I am doing a mixed ANOVA in SPSS where I am currently comparing the duration of certain script handwriting in 2 conditions (1=eyes open and 2=eyes closed) for the same 40 participants in both conditions and I want to use handedness as my Independent Variable. So I have 2 groups (1=right-handed and 2=left-handed) by 2 conditions.

The right-handed subjects are 37 and the left-handed are 3. That to me would seem like a major problem theoretically.

I have ran a simple paired t-tests comparing just the two conditions mentioned above and have found significant differences between means. When I ran the ANOVA with the between subjects factor however, the within-subjects effects came out not significant and so did the interaction between duration and handedness.

On the other hand, group variances appear equal according to Levene's test.

My question is this: Is there a cut-off point where group sizes are so unequal that there is no validity (or point) in doing statistical comparisons (ANOVA in particular) or is there a way to analyse this 2x2 design despite the large group sample differences ?

  • 2
    $\begingroup$ Is there any reason why you don't just use a mixed effects model, which can handle unbalanced designs ? $\endgroup$ Commented Aug 9, 2016 at 18:38
  • $\begingroup$ Well lack of experience mainly... I was not aware of that model and how to run and interpret it using SPSS $\endgroup$
    – John St
    Commented Aug 14, 2016 at 23:15
  • 2
    $\begingroup$ But you used the "mixed model" tag ! $\endgroup$ Commented Aug 15, 2016 at 0:38
  • $\begingroup$ Thank you for mentoning it. I have now removed this tag. It verifies my lack of experience because I thought it refered to mixed ANOVA! I have been looking into the mixed linear model for the last couple of days and I cannot seem to understand how to include factors such as gender or (as mentioned above) handedness apart from my DV and my Condition variable in the long format dataset. $\endgroup$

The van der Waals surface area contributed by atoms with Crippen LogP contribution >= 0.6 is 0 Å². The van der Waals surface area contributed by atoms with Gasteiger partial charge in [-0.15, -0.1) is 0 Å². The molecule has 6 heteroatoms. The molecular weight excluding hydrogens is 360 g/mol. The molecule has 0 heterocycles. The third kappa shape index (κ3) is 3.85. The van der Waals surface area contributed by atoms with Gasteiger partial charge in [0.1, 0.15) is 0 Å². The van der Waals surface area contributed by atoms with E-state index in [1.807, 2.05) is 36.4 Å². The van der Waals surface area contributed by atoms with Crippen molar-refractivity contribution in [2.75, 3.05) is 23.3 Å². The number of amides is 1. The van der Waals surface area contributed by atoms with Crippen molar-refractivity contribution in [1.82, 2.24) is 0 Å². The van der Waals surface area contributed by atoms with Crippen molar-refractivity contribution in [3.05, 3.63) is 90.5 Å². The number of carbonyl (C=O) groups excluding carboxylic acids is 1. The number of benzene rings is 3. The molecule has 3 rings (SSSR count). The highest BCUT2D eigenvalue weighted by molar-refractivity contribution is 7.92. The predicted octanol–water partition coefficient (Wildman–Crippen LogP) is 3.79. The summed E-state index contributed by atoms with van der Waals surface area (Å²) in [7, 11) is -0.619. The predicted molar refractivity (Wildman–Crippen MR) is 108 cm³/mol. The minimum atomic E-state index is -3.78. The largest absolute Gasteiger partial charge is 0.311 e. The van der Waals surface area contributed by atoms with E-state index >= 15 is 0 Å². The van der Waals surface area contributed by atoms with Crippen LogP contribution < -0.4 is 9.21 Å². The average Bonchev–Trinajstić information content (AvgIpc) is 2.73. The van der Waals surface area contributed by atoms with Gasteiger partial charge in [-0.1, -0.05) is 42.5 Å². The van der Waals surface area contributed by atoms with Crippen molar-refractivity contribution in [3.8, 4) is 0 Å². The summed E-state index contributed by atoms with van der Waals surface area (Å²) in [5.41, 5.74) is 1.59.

– John St
    Commented Aug 17, 2016 at 15:56

1 Answer 1


If you can perform a bootstrapped analysis, I would. I wouldn't know how to do this in SPSS though. Sorry.


  1. Resample n observations for each group.
  2. Caluculate the t-statistic (or ANOVA parameter estimate)
  3. Repeat these steps about 1000+ times
  4. Plot the histogram of your statistics
  5. If 95% of your simulated statistics are above a meaningful cut off, then you're overall results are meaningful.

However, say only 80% of your generated statistics are above a meaningful cut-off, then your results may not be valid. From here, your options are to either bootstrap more or conclude that there is no significant difference between group 1 and group 2.


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